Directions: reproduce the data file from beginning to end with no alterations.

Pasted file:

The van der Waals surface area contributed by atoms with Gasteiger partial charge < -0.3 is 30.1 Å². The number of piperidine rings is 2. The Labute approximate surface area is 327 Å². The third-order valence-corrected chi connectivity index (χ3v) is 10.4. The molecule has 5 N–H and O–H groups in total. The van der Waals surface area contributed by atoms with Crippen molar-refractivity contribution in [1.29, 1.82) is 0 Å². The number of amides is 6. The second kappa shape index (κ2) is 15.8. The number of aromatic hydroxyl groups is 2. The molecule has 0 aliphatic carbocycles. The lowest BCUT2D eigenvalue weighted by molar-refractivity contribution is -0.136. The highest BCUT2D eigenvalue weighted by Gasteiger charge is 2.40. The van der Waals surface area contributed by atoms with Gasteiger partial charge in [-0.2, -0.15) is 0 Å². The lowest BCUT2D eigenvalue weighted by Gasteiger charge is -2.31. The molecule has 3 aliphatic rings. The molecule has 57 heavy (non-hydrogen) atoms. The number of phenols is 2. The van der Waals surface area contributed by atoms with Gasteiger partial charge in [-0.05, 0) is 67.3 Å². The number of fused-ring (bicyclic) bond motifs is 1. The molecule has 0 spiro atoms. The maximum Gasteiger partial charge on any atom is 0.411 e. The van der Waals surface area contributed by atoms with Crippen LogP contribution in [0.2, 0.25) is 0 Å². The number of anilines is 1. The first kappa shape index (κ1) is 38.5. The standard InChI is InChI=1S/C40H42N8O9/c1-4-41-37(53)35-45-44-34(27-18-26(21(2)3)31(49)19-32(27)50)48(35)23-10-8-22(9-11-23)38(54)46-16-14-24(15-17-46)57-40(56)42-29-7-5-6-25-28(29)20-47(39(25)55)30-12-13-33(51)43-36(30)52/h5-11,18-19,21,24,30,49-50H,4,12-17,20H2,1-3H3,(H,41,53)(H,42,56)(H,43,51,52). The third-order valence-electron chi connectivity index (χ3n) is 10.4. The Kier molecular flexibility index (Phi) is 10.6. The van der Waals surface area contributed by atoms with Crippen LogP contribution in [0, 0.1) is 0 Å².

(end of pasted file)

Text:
The van der Waals surface area contributed by atoms with Gasteiger partial charge < -0.3 is 30.1 Å². The number of piperidine rings is 2. The Labute approximate surface area is 327 Å². The third-order valence-corrected chi connectivity index (χ3v) is 10.4. The molecule has 5 N–H and O–H groups in total. The van der Waals surface area contributed by atoms with Crippen molar-refractivity contribution in [1.29, 1.82) is 0 Å². The number of amides is 6. The second kappa shape index (κ2) is 15.8. The number of aromatic hydroxyl groups is 2. The molecule has 0 aliphatic carbocycles. The lowest BCUT2D eigenvalue weighted by molar-refractivity contribution is -0.136. The highest BCUT2D eigenvalue weighted by Gasteiger charge is 2.40. The van der Waals surface area contributed by atoms with Gasteiger partial charge in [-0.2, -0.15) is 0 Å². The lowest BCUT2D eigenvalue weighted by Gasteiger charge is -2.31. The molecule has 3 aliphatic rings. The molecule has 57 heavy (non-hydrogen) atoms. The number of phenols is 2. The van der Waals surface area contributed by atoms with Gasteiger partial charge in [-0.05, 0) is 67.3 Å². The number of fused-ring (bicyclic) bond motifs is 1. The molecule has 0 spiro atoms. The maximum Gasteiger partial charge on any atom is 0.411 e. The van der Waals surface area contributed by atoms with Crippen LogP contribution in [0.2, 0.25) is 0 Å². The number of anilines is 1. The first kappa shape index (κ1) is 38.5. The standard InChI is InChI=1S/C40H42N8O9/c1-4-41-37(53)35-45-44-34(27-18-26(21(2)3)31(49)19-32(27)50)48(35)23-10-8-22(9-11-23)38(54)46-16-14-24(15-17-46)57-40(56)42-29-7-5-6-25-28(29)20-47(39(25)55)30-12-13-33(51)43-36(30)52/h5-11,18-19,21,24,30,49-50H,4,12-17,20H2,1-3H3,(H,41,53)(H,42,56)(H,43,51,52). The third-order valence-electron chi connectivity index (χ3n) is 10.4. The Kier molecular flexibility index (Phi) is 10.6. The van der Waals surface area contributed by atoms with Crippen LogP contribution in [0, 0.1) is 0 Å².